On Wednesday the US House of Representatives Transportation Committee chairman Rep. Peter DeFazio requested FAA administrator Stephen Dickson to investigate why the agency did not ground the 737 MAX, when its own analysis performed after the October 2018 crash of Lion Air Flight 610, predicted as many as 15 more fatal accidents over the model’s service life if its flight control problem went uncorrected. Addressing the fifth transportation committee hearing on the MAX crashes, DeFazio noted that the FAA also reached the conclusion that 99 out of 100 flight crews could comply with the airworthiness directive and successfully react within ten seconds to the “cacophony” of alarms and alerts recounted in the Lion Air crash report.

“Such an assumption we know now was tragically wrong,” he said. “Despite its own calculations, the FAA rolled the dice on the safety of the travelling public and let the MAX continue to fly until Boeing could overhaul its MCAS software. Tragically, the FAA’s analysis, which never saw the light of day beyond the closed doors of the FAA and Boeing, was correct.”

After the crash of the Lion Air MAX, the FAA issued an emergency airworthiness directive giving pilots of Boeing 737 MAX 8 and MAX 9 variant procedures to follow in the event of a runway horizontal trim caused by faulty AoA inputs to the aircraft’s flight control system. The Air Directive (AD) came a day after Boeing issued an operations manual bulletin in response to investigators’ findings that the Lion Air 737 MAX 8 that crashed into the Java Sea on October 29, was due to erroneous input from one of the sensors. According to the AD, an analysis performed by Boeing showed the defect could lead to a repeated nose-down trim command of the horizontal stabiliser, so compromising the controllability of the aircraft and creating an excessive nose-down attitude. Although the AD required a revision to the chapters in the aircraft’s flight manual dedicated to certificate limitations and operating procedures for addressing a runaway stabiliser, it did not mention the system implicated in both the Lion Air and Ethiopian Airlines crashes by name.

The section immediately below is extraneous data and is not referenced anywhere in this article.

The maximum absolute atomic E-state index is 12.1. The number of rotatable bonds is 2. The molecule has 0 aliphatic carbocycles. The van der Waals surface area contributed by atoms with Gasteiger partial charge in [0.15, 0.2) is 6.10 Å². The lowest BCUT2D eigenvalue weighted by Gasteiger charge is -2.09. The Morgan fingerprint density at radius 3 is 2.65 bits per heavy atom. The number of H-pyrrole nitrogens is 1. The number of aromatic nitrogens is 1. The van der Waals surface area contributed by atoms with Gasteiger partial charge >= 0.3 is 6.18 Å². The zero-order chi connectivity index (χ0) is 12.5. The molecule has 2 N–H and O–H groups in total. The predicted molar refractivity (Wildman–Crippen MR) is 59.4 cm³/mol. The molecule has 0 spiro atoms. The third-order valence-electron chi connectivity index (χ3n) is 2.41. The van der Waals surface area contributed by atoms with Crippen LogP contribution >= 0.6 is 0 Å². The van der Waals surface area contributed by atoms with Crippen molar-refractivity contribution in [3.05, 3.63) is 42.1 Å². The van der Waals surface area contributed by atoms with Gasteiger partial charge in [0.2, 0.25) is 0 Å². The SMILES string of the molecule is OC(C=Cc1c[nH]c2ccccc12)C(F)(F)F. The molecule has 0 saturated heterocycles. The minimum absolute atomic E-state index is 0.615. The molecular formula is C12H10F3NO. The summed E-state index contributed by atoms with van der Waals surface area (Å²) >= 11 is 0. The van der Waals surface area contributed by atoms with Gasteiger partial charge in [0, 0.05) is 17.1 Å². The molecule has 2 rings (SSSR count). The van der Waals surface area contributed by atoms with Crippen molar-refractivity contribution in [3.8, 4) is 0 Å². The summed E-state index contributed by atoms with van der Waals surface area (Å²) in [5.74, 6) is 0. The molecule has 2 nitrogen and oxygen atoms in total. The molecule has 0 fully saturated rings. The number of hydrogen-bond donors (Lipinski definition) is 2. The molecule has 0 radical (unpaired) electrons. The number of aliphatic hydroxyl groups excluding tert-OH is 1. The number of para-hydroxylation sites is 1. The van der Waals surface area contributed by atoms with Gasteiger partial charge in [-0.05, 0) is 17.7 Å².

“The FAA issued an emergency airworthiness directive that purported to inform pilots on how to respond to an erroneous activation of MCAS while actually never mentioning the system by name,” said DeFazio. “In fact, during the certification of the 737 MAX Boeing actively pushed the FAA to remove references to the MCAS from the flight crew operating manual, as revealed in the emails and instant messages from Boeing executive Mark Forkner.”

What has to be taken into account is that Dickson began his tenure at the FAA after the agency performed its analysis but, has expressed a desire to resolve the situation as quickly and as safely as possible for all parties.




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